Ok, gear up, because this is going to be a bumpy review.
After reading 'Wild At Heart', I was a left with many mixed feelings. I think I somewhat grasped the message the author was trying to send, but I had to read this book twice in order to get it. That's how hidden and confusing it was.
Summary: 'Wild At Heart' is a devotional book for men intending on revealing their true heart, in essence, what is at the core of every man, how God made them.
Theological Issues and Disputes: A main dispute I had with this book is how it criticizes what Mr. Eldredge calls "The Really Nice Guy". He puts the "nice guy" down constantly, insisting all men are to be assertive, pushy, forceful, etc. While I do agree that there is a time and a place for men act like men, standing for what is right, being strong, courageous, etc. this does not mean that a man is supposed to be forceful and "manly" when it comes to a little old lady needing help to cross the street. There are many, many scriptures that describe men being humble, meek, and kind, yet Mr. Eldredge almost scorns these Bible passages and instead makes his point with a few scriptures taken entirely out of context. This is not christian, nor professional. I don't want Mr. Eldredge's belief system, making the Bible fit it. I want the Bible, all of it. If you are going to take the Bible and try to make it fit your ideas, that's wrong.
Another issue I had was his "follow your heart" philosophy. The Bible clearly states in numerous places that you are not to follow your heart, you are to trust your heart to God. There is a huge difference!
I do agree with some of what Mr. Eldredge was teaching. Men today aren't very "manly", in my opinion. I'm not bashing men, but I think every time they've tried to say something, they've been shushed, so to speak. That many christian men don't stand up for what's right is a sad fact. That many christian men are criticized unjustly for simply acting like men in their created nature is another true message he wrote about here. However he did not distinguish the fine line between men's fallen nature and their created nature, which I felt to be so vital to this book. Yes, men are to be wild in a sense, but this author disregards the clear example of the greatest man of all- Jesus. Yes, Jesus did get angry, He was forceful, but those times were few and far between. It wasn't His constant presence. What drew people to Jesus was His mercy, His love, His compassion, and His forgiveness. If He dwelt in His fleshly passions of anger, condemnation, and wildness, then He would not have been a perfect man. I felt too much of the wild man was taught, without a balance, which Christ had, which all men, and even women, are to have as well.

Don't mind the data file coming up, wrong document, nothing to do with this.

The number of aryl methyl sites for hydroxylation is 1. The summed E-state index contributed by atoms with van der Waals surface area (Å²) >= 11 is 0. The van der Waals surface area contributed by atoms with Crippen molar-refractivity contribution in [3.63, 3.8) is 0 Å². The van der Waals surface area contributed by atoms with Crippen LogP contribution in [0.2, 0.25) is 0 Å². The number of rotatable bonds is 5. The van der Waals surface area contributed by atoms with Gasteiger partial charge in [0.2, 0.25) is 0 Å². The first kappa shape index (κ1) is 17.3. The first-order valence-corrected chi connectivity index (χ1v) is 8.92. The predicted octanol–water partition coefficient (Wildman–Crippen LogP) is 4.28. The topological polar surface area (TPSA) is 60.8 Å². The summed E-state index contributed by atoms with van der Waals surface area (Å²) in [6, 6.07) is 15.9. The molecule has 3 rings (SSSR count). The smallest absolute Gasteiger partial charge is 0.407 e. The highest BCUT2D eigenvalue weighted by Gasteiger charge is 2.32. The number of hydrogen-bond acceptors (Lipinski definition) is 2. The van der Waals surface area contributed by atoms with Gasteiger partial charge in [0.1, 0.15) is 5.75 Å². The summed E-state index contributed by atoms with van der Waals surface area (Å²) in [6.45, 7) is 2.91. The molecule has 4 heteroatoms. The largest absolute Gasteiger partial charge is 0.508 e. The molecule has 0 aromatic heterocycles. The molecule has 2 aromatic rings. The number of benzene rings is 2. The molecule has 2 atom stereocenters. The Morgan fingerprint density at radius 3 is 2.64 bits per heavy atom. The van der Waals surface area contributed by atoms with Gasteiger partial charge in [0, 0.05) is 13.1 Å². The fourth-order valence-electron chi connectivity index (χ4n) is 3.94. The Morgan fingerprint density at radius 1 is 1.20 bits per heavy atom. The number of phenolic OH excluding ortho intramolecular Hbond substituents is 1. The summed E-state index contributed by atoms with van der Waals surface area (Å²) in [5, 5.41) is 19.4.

Writing Style and Product: The product was very well made in itself. The writing style actually turned me off of reading this book for a while, which is why this review was a little delayed. Though I liked how Mr. Eldredge is personal and very open, on nearly every page he references some movie to illustrated a supposed 'biblical' point. Not wise. Many of these movies were inappropriate, as in, not the type of movies many christians would watch. I felt he should have backed up his views with more scripture instead of numerous movie references and quotes. It distracted greatly from his message and reading the book itself. I don't know if he was getting paid for all this advertising or not.
All in all, I understand the point of this book. Men need to be men, not the media portrayed image of men, or mousy men, but real, strong men. A great point, but this book needs a huge rewrite so to make it more clear to the general audience.